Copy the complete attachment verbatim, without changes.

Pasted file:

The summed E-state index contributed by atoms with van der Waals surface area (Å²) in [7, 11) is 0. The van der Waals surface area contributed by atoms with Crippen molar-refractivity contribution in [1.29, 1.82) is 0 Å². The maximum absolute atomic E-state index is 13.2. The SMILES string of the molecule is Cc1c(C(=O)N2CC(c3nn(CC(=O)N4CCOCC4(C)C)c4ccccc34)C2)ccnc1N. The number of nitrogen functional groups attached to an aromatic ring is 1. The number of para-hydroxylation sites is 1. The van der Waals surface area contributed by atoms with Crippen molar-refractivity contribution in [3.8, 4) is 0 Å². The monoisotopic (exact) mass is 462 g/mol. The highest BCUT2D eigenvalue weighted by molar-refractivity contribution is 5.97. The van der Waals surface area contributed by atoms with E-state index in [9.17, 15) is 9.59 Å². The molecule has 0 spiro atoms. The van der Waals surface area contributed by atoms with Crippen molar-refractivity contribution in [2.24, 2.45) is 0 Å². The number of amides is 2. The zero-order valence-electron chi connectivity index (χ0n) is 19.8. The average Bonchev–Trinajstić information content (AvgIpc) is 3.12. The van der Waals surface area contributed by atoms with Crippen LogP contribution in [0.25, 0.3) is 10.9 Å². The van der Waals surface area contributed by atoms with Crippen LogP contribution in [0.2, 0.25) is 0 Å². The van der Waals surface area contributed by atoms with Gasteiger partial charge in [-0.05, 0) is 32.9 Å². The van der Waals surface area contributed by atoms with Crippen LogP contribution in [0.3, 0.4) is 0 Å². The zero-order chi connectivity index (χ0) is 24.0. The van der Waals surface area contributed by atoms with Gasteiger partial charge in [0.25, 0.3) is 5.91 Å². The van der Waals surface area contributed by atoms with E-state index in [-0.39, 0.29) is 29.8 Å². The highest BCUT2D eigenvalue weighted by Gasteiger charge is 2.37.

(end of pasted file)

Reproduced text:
The summed E-state index contributed by atoms with van der Waals surface area (Å²) in [7, 11) is 0. The van der Waals surface area contributed by atoms with Crippen molar-refractivity contribution in [1.29, 1.82) is 0 Å². The maximum absolute atomic E-state index is 13.2. The SMILES string of the molecule is Cc1c(C(=O)N2CC(c3nn(CC(=O)N4CCOCC4(C)C)c4ccccc34)C2)ccnc1N. The number of nitrogen functional groups attached to an aromatic ring is 1. The number of para-hydroxylation sites is 1. The van der Waals surface area contributed by atoms with Crippen molar-refractivity contribution in [3.8, 4) is 0 Å². The monoisotopic (exact) mass is 462 g/mol. The highest BCUT2D eigenvalue weighted by molar-refractivity contribution is 5.97. The van der Waals surface area contributed by atoms with E-state index in [9.17, 15) is 9.59 Å². The molecule has 0 spiro atoms. The van der Waals surface area contributed by atoms with Crippen molar-refractivity contribution in [2.24, 2.45) is 0 Å². The number of amides is 2. The zero-order valence-electron chi connectivity index (χ0n) is 19.8. The average Bonchev–Trinajstić information content (AvgIpc) is 3.12. The van der Waals surface area contributed by atoms with Crippen LogP contribution in [0.25, 0.3) is 10.9 Å². The van der Waals surface area contributed by atoms with Crippen LogP contribution in [0.2, 0.25) is 0 Å². The van der Waals surface area contributed by atoms with Gasteiger partial charge in [-0.05, 0) is 32.9 Å². The van der Waals surface area contributed by atoms with Crippen LogP contribution in [0.3, 0.4) is 0 Å². The zero-order chi connectivity index (χ0) is 24.0. The van der Waals surface area contributed by atoms with Gasteiger partial charge in [0.25, 0.3) is 5.91 Å². The van der Waals surface area contributed by atoms with E-state index in [-0.39, 0.29) is 29.8 Å². The highest BCUT2D eigenvalue weighted by Gasteiger charge is 2.37.